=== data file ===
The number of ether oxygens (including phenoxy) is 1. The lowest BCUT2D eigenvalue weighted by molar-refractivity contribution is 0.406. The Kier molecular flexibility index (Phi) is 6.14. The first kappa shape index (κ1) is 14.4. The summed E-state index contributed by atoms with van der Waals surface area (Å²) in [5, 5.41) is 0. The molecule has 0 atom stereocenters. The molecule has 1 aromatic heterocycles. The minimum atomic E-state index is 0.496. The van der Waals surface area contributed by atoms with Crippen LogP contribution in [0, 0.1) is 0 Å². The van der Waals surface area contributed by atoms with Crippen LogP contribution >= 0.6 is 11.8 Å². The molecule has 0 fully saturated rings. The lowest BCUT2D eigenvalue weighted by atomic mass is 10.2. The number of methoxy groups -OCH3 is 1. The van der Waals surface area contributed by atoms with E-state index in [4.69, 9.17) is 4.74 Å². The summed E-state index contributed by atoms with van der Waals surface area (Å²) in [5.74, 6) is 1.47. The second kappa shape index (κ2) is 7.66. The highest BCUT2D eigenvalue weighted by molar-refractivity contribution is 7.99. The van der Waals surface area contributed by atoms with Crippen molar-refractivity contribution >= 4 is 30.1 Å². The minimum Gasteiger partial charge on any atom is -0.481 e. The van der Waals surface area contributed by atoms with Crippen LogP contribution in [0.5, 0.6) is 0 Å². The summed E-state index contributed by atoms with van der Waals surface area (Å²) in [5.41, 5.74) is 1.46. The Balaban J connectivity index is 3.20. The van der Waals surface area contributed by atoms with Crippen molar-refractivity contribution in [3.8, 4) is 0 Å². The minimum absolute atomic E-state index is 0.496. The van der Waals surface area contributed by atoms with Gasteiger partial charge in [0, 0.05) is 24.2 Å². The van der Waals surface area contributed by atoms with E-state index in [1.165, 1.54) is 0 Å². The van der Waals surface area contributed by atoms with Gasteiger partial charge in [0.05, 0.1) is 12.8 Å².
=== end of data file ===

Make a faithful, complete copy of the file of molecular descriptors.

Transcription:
The number of ether oxygens (including phenoxy) is 1. The lowest BCUT2D eigenvalue weighted by molar-refractivity contribution is 0.406. The Kier molecular flexibility index (Phi) is 6.14. The first kappa shape index (κ1) is 14.4. The summed E-state index contributed by atoms with van der Waals surface area (Å²) in [5, 5.41) is 0. The molecule has 0 atom stereocenters. The molecule has 1 aromatic heterocycles. The minimum atomic E-state index is 0.496. The van der Waals surface area contributed by atoms with Crippen LogP contribution in [0, 0.1) is 0 Å². The van der Waals surface area contributed by atoms with Crippen LogP contribution >= 0.6 is 11.8 Å². The molecule has 0 fully saturated rings. The lowest BCUT2D eigenvalue weighted by atomic mass is 10.2. The number of methoxy groups -OCH3 is 1. The van der Waals surface area contributed by atoms with E-state index in [4.69, 9.17) is 4.74 Å². The summed E-state index contributed by atoms with van der Waals surface area (Å²) in [5.74, 6) is 1.47. The second kappa shape index (κ2) is 7.66. The highest BCUT2D eigenvalue weighted by molar-refractivity contribution is 7.99. The van der Waals surface area contributed by atoms with Crippen molar-refractivity contribution >= 4 is 30.1 Å². The minimum Gasteiger partial charge on any atom is -0.481 e. The van der Waals surface area contributed by atoms with Crippen LogP contribution in [0.5, 0.6) is 0 Å². The summed E-state index contributed by atoms with van der Waals surface area (Å²) in [5.41, 5.74) is 1.46. The Balaban J connectivity index is 3.20. The van der Waals surface area contributed by atoms with Crippen molar-refractivity contribution in [3.8, 4) is 0 Å². The minimum absolute atomic E-state index is 0.496. The van der Waals surface area contributed by atoms with Gasteiger partial charge in [0, 0.05) is 24.2 Å². The van der Waals surface area contributed by atoms with E-state index in [1.165, 1.54) is 0 Å². The van der Waals surface area contributed by atoms with Gasteiger partial charge in [0.05, 0.1) is 12.8 Å².